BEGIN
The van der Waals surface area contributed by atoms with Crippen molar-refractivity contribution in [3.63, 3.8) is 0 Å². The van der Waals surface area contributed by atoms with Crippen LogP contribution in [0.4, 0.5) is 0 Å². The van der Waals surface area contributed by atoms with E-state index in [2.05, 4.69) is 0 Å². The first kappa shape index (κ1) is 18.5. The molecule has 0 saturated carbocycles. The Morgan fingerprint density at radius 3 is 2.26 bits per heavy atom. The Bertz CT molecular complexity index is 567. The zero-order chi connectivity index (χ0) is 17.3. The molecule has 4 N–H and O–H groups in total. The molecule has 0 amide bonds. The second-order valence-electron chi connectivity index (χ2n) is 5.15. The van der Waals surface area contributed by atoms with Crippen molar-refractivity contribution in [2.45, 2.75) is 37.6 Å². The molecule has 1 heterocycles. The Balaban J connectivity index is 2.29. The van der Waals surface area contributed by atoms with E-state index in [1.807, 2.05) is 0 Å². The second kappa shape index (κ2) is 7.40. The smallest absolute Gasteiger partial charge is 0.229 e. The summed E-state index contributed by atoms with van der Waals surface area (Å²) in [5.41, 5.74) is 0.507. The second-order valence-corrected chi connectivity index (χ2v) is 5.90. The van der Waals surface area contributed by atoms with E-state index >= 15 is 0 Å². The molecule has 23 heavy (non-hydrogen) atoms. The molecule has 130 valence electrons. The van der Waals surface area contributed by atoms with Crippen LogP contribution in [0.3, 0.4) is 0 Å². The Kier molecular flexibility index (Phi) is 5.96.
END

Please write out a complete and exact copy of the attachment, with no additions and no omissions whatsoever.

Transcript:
The van der Waals surface area contributed by atoms with Crippen molar-refractivity contribution in [3.63, 3.8) is 0 Å². The van der Waals surface area contributed by atoms with Crippen LogP contribution in [0.4, 0.5) is 0 Å². The van der Waals surface area contributed by atoms with E-state index in [2.05, 4.69) is 0 Å². The first kappa shape index (κ1) is 18.5. The molecule has 0 saturated carbocycles. The Morgan fingerprint density at radius 3 is 2.26 bits per heavy atom. The Bertz CT molecular complexity index is 567. The zero-order chi connectivity index (χ0) is 17.3. The molecule has 4 N–H and O–H groups in total. The molecule has 0 amide bonds. The second-order valence-electron chi connectivity index (χ2n) is 5.15. The van der Waals surface area contributed by atoms with Crippen molar-refractivity contribution in [2.45, 2.75) is 37.6 Å². The molecule has 1 heterocycles. The Balaban J connectivity index is 2.29. The van der Waals surface area contributed by atoms with E-state index in [1.807, 2.05) is 0 Å². The second kappa shape index (κ2) is 7.40. The smallest absolute Gasteiger partial charge is 0.229 e. The summed E-state index contributed by atoms with van der Waals surface area (Å²) in [5.41, 5.74) is 0.507. The second-order valence-corrected chi connectivity index (χ2v) is 5.90. The van der Waals surface area contributed by atoms with E-state index >= 15 is 0 Å². The molecule has 23 heavy (non-hydrogen) atoms. The molecule has 130 valence electrons. The van der Waals surface area contributed by atoms with Crippen LogP contribution in [0.3, 0.4) is 0 Å². The Kier molecular flexibility index (Phi) is 5.96.